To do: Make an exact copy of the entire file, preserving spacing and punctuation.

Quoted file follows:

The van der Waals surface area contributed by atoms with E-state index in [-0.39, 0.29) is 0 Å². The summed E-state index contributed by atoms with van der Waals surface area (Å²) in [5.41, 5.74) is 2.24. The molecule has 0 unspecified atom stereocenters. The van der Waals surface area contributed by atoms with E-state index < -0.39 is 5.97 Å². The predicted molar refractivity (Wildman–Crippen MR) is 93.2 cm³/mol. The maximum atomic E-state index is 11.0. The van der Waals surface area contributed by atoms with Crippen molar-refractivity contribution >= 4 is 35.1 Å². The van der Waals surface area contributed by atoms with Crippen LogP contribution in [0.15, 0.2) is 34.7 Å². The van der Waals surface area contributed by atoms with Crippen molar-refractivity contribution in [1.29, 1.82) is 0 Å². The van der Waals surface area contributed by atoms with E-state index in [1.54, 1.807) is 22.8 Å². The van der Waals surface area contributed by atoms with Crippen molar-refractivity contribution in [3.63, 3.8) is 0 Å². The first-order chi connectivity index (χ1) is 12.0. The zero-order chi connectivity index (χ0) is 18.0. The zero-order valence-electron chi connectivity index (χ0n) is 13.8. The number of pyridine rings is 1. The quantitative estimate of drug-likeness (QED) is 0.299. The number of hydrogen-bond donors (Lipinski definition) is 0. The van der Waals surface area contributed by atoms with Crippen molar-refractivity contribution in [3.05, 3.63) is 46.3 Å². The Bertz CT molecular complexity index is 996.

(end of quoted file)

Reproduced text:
The van der Waals surface area contributed by atoms with E-state index in [-0.39, 0.29) is 0 Å². The summed E-state index contributed by atoms with van der Waals surface area (Å²) in [5.41, 5.74) is 2.24. The molecule has 0 unspecified atom stereocenters. The van der Waals surface area contributed by atoms with E-state index < -0.39 is 5.97 Å². The predicted molar refractivity (Wildman–Crippen MR) is 93.2 cm³/mol. The maximum atomic E-state index is 11.0. The van der Waals surface area contributed by atoms with Crippen molar-refractivity contribution >= 4 is 35.1 Å². The van der Waals surface area contributed by atoms with Crippen LogP contribution in [0.15, 0.2) is 34.7 Å². The van der Waals surface area contributed by atoms with Crippen molar-refractivity contribution in [1.29, 1.82) is 0 Å². The van der Waals surface area contributed by atoms with E-state index in [1.54, 1.807) is 22.8 Å². The van der Waals surface area contributed by atoms with Crippen molar-refractivity contribution in [3.63, 3.8) is 0 Å². The first-order chi connectivity index (χ1) is 12.0. The zero-order chi connectivity index (χ0) is 18.0. The zero-order valence-electron chi connectivity index (χ0n) is 13.8. The number of pyridine rings is 1. The quantitative estimate of drug-likeness (QED) is 0.299. The number of hydrogen-bond donors (Lipinski definition) is 0. The van der Waals surface area contributed by atoms with Crippen molar-refractivity contribution in [3.05, 3.63) is 46.3 Å². The Bertz CT molecular complexity index is 996.